'Craft beer cafe' to sell brews to go, drink there

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Friends who launched Pedal Wagon are opening new venture in
Over-the-Rhine

Childhood friends Jack Heekin and Tom O’Brian launched the Pedal
Wagon, a 15-seat pedal-powered bike that more than 10,000 riders have
boarded Downtown for pub crawls, birthday parties and other events.

Now, the two are seeking their next entrepreneurial adventure in the
growing popularity of craft beers. Heekin and O’Brian went on a
month-long cross-country road trip last year, traveling 6,429 miles
and stopping at bars, restaurants and coffee shops to develop a
concept they think will translate well in Cincinnati, “the city we
love,” Heekin said.

The result will be HalfCut, a “craft beer cafe” opening toward the end
of January in the 130-year-old Gobrecht building at 12th and Walnut in
Over-the-Rhine. The building most recently housed a Lucy Blue pizza
restaurant after earlier lives as a deli and a saloon.

Named after a slang term from the 1920s that refers to “the perfect
state of mind after a couple of beers,” HalfCut will operate much like
a coffee shop, with a linear ordering and checkout process. Customers
will be greeted by a “beerista,” who can suggest samples and make
recommendations.

A distinguishing feature will be use of growlers, the 32- and 64-ounce
glass jugs that are becoming increasingly popular as a way for beer
drinkers to transport draft brews home from bars and beer shops.

Customers also will be able to create their own six-packs before
proceeding to checkout. Those who wish to stay a while can get a pint
or sampler to drink in the café-style space. A to-go beer window will
serve customers passing by on the street.

HalfCut capitalizes on the rapid growth of the craft beer movement,
which has seen multiple new breweries pop up in Greater Cincinnati
during the past few years.

“The craft beer industry is exploding across the country, and nowhere
is that more apparent than in Cincinnati,” Heekin said. “We are now
home to 11 breweries, with plans in motion for a handful more. The
great new breweries and drinking establishments are helping the city
rediscover its remarkable beer history, and setting up an exciting
future.”

Childhood friends Jack Heekin and Tom O’Brian launched the Pedal
Wagon, a 15-seat pedal-powered bike that more than 10,000 riders have
boarded Downtown for pub crawls, birthday parties and other events.

Now, the two are seeking their next entrepreneurial adventure in the
growing popularity of craft beers. Heekin and O’Brian went on a
month-long cross-country road trip last year, traveling 6,429 miles
and stopping at bars, restaurants and coffee shops to develop a
concept they think will translate well in Cincinnati, “the city we
love,” Heekin said.

The result will be HalfCut, a “craft beer cafe” opening toward the end
of January in the 130-year-old Gobrecht building at 12th and Walnut in
Over-the-Rhine. The building most recently housed a Lucy Blue pizza
restaurant after earlier lives as a deli and a saloon.

Named after a slang term from the 1920s that refers to “the perfect
state of mind after a couple of beers,” HalfCut will operate much like
a coffee shop, with a linear ordering and checkout process. Customers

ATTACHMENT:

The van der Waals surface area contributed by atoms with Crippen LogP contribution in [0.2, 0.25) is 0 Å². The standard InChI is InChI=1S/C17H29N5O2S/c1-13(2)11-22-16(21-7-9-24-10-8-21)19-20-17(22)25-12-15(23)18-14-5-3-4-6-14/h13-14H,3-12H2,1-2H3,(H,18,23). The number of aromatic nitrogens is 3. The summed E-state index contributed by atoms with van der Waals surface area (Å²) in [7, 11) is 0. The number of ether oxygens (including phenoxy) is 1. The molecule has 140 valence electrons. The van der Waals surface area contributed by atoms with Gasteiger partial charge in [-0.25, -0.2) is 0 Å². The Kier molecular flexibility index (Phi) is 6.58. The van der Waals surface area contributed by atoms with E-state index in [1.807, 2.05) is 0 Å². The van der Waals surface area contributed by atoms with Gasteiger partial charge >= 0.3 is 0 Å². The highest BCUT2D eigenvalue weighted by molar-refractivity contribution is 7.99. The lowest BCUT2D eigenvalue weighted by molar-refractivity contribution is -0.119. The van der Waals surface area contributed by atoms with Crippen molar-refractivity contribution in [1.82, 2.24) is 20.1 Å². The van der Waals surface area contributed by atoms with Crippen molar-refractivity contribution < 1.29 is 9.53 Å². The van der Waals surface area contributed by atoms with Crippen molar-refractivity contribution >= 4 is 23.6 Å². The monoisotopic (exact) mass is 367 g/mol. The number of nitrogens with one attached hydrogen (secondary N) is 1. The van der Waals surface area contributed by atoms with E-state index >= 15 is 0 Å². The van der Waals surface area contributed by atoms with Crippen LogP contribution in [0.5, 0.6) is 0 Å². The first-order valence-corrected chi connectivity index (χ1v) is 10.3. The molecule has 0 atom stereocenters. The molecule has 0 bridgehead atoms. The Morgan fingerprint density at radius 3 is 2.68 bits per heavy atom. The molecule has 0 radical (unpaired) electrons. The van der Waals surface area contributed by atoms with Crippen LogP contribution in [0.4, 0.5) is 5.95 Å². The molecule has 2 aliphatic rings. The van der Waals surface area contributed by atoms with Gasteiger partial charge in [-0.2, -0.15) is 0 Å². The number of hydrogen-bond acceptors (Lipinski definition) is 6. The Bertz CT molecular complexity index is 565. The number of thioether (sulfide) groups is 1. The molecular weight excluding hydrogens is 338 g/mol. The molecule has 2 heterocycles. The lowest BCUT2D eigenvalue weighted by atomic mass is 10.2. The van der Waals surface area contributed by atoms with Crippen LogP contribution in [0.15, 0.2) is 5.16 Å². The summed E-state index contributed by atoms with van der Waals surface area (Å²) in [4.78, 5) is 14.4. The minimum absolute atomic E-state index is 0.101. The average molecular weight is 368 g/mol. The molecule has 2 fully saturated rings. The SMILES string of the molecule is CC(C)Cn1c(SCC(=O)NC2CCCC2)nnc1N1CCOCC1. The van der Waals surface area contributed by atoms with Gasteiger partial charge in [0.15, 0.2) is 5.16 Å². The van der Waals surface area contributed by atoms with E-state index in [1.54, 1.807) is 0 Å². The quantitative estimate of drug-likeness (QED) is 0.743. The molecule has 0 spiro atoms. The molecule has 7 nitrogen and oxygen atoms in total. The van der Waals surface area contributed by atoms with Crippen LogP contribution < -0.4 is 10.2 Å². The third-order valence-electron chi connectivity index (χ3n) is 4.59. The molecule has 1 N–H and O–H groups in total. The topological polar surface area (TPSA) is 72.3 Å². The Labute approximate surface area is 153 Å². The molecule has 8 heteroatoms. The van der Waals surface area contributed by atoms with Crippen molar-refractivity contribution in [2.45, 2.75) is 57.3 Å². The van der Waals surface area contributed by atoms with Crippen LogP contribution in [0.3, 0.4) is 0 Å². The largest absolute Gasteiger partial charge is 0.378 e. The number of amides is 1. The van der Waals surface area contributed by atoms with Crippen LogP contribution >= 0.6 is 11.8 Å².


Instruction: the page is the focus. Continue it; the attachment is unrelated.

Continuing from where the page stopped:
will be greeted by a “beerista,” who can suggest samples and make
recommendations.

A distinguishing feature will be use of growlers, the 32- and 64-ounce
glass jugs that are becoming increasingly popular as a way for beer
drinkers to transport draft brews home from bars and beer shops.

Customers also will be able to create their own six-packs before
proceeding to checkout. Those who wish to stay a while can get a pint
or sampler to drink in the café-style space. A to-go beer window will
serve customers passing by on the street.

HalfCut capitalizes on the rapid growth of the craft beer movement,
which has seen multiple new breweries pop up in Greater Cincinnati
during the past few years.

“The craft beer industry is exploding across the country, and nowhere
is that more apparent than in Cincinnati,” Heekin said. “We are now
home to 11 breweries, with plans in motion for a handful more. The
great new breweries and drinking establishments are helping the city
rediscover its remarkable beer history, and setting up an exciting
future.”

Heekin and O’Brian plan to start with 16 taps but will have the option
to expand to 32, Heekin said, noting that they want to keep the kegs
rotating so the beer stays fresh. They’ll also use a direct draw draft
beer system, in which taps are connected directly to kegs in the
walk-in cooler, eliminating the lines in between, Heekin said.

The space is about 860 square feet and will have four long, beer
hall-style tables; a community table for larger groups; and two small
tables for two.

“I think people will feel comfortable when they come in, whether
they’re someone who doesn’t drink beer and is dragged there by their
friends; someone who’s used to drinking the large, brand name beers;
someone who’s just getting into craft beer; or someone who loves beer
and lives and dies by it,” Heekin said.

For their venture, the partners are selling T-shirts, growlers and
other items on IndieGoGo to help offset their expenses.

And about the goat that’s become the symbol of their new business?

“The goat symbolizes us going ‘over the mountain’ and finding these
different beers and bringing them back,” Heekin said.

“The overall goal is to help these craft brewers,” he added. “The
whole industry is awesome. They’re passionate about what they’re
doing, and they’re making a better product at the end of the day, and
we want to be a part of that.”  

http://news.cincinnati.com/apps/pbcs.dll/artikkel?NoCache=1&Dato=20131219&Kategori=BIZ&Lopenr=312190142&Ref=AR


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